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Monday, April 27, 2009


I didn't watch Reggie Perrin Friday night (I watched the repeat Saturday night) instead I watched the new series on BBC2 about English Heritage and its chief exective Simon Thursley.

The first episode centred on Apethorpe Hall. Apethorpe was oringally built in the 15th century and was the principal seat of the Mildmay's and Fanes, Earls of Westmorland (there is a wonderful Mildmay tomb in the parish church). The house was greatly extended in the 1620's at the order of James I for his ‘more commodious entertainment.... and princely recreation there’.

The House and Estate was bought in 1904 by Leonard Brassey who sold the House and Garden's in 1949 (though not the estate) and it became an approved school. It was then bought in 1982 by an Libyan who then left it to rack and ruin, apparently it is became one of the leading buildings at risk in the country.

Following a compulsory purchase order (£3 million was paid) English Heritage took over the house and have spent £4 million (of taxpayers money) restoring the house but in this case, at Thursley's direction, the house was to be sold. Even after £4 million of restoration the house will still require millions more so any buyer will need to be very rich and alas for Thursley just as the house went on to the market we had a credit crunch.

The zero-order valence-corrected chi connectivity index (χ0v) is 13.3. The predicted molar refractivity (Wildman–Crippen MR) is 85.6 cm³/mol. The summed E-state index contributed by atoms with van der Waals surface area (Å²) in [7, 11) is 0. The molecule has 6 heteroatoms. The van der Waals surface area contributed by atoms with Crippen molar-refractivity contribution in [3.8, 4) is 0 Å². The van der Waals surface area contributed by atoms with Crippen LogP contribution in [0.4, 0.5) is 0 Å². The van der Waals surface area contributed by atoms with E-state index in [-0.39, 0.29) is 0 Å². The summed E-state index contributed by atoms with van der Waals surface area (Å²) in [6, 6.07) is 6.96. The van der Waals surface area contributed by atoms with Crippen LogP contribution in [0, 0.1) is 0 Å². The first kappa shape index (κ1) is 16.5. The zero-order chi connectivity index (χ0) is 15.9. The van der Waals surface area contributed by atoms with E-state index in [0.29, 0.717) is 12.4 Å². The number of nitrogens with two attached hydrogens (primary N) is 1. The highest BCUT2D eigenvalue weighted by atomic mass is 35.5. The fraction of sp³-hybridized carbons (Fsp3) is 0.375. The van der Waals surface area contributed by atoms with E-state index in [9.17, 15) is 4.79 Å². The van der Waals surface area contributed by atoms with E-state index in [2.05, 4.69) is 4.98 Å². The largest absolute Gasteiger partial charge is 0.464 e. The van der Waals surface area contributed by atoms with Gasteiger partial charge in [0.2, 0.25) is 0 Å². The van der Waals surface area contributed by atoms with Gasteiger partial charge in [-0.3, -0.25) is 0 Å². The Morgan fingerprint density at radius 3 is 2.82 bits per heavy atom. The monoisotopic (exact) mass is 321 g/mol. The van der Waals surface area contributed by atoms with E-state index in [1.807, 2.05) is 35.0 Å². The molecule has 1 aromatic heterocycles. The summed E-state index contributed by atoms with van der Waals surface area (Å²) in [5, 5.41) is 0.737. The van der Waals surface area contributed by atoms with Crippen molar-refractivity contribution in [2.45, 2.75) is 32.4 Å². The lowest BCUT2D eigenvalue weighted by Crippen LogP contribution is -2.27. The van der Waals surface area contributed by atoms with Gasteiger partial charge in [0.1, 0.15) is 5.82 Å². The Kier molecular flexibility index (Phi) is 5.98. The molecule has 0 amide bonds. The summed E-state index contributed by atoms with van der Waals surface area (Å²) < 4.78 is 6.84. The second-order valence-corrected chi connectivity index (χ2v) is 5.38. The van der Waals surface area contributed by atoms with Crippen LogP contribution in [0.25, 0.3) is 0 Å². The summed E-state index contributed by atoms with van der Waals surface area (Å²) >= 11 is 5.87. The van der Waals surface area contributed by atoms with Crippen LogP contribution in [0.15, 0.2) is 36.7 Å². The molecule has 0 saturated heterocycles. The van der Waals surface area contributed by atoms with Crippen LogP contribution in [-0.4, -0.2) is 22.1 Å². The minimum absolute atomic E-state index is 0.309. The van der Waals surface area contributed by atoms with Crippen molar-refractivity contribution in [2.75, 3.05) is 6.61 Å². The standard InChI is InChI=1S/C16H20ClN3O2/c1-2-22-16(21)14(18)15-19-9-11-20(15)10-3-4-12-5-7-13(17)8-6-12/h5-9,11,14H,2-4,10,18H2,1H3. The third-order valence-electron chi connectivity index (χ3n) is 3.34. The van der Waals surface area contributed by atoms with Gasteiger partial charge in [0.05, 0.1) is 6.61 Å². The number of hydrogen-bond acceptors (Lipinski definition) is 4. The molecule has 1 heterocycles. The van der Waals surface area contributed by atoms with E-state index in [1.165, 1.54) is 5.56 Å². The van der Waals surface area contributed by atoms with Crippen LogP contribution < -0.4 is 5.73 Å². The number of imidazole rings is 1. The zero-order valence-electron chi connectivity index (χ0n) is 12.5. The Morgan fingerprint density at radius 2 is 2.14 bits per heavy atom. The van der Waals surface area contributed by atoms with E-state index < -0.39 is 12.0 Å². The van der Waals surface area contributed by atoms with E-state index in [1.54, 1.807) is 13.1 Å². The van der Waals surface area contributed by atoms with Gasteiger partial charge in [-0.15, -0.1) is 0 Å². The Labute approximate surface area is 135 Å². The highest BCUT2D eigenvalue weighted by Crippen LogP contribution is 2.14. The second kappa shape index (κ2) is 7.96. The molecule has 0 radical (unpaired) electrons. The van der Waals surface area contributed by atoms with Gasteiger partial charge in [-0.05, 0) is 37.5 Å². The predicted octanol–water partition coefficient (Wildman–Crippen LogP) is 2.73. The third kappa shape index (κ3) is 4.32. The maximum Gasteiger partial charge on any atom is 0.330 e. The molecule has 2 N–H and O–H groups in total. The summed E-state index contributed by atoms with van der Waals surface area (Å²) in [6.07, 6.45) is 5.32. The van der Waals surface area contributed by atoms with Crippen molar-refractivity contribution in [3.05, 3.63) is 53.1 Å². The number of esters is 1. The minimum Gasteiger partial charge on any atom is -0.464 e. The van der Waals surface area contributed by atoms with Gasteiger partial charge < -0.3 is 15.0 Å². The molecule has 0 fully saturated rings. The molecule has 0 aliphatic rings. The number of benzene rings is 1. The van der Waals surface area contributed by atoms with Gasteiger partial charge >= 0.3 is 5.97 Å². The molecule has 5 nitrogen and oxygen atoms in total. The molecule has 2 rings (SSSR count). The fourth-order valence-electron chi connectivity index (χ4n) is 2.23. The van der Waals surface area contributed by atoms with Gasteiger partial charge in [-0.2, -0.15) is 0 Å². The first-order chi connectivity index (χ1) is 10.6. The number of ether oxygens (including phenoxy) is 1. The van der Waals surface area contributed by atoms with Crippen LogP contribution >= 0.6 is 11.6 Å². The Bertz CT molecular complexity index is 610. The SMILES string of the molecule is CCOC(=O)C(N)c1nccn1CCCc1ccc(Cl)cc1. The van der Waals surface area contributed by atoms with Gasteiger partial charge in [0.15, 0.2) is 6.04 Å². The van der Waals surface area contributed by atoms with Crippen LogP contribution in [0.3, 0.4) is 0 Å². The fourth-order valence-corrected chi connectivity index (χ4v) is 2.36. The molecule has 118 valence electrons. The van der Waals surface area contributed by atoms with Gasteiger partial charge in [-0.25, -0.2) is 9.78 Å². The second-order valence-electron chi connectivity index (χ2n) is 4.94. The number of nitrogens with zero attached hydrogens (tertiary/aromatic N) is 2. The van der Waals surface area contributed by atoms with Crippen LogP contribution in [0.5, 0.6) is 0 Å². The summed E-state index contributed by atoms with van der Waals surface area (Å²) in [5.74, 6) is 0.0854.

It didn't help Thursley that the property has only 50 acres of land, poor access and that Lord Brassey has put up a Leylandi hedge to obscure his view of the house and thus cut the houses view of the park.

The programme was interesting, I'm not sure Thursley comes over that well (was it me or was he a tadge pompous?), the house is undeniably important and the obvious love for the house of its longterm (38+ years) caretaker George Kelley shone out (he was unpaid for 10 years). EH did at least get Kelley a well earned MBE.

If you click here you can see a tour of the house with EH's Nick Hill and an interview with Kelley.

Where now? There are summer tours (I may have to see about going). I suppose EH have no choice but to try and sell it, with out the park there isn't enough access for a tourist attraction and is there the money in these credit crunch times? Still it is sad to see such a fine building in such dire need.

Is the money spent so far a waste? To me no, can you put a price on a nations heritage?


holdingmoments said...

It would be such a shame to lose such a magnificent building Pete. Credit crunch or not, the money should be found to save this piece of our heritage.

Tricia said...

It's sad day that a building of this calibre has been allowed to decay; and even sadder that its future is so uncertain. We must preserve our past for the future.

node one said...

I agree. History aside, it looks like a magnificent building - worth preserving. But I also think it should be USED ie. not just become another stately home museum. People should live there and breathe life into it.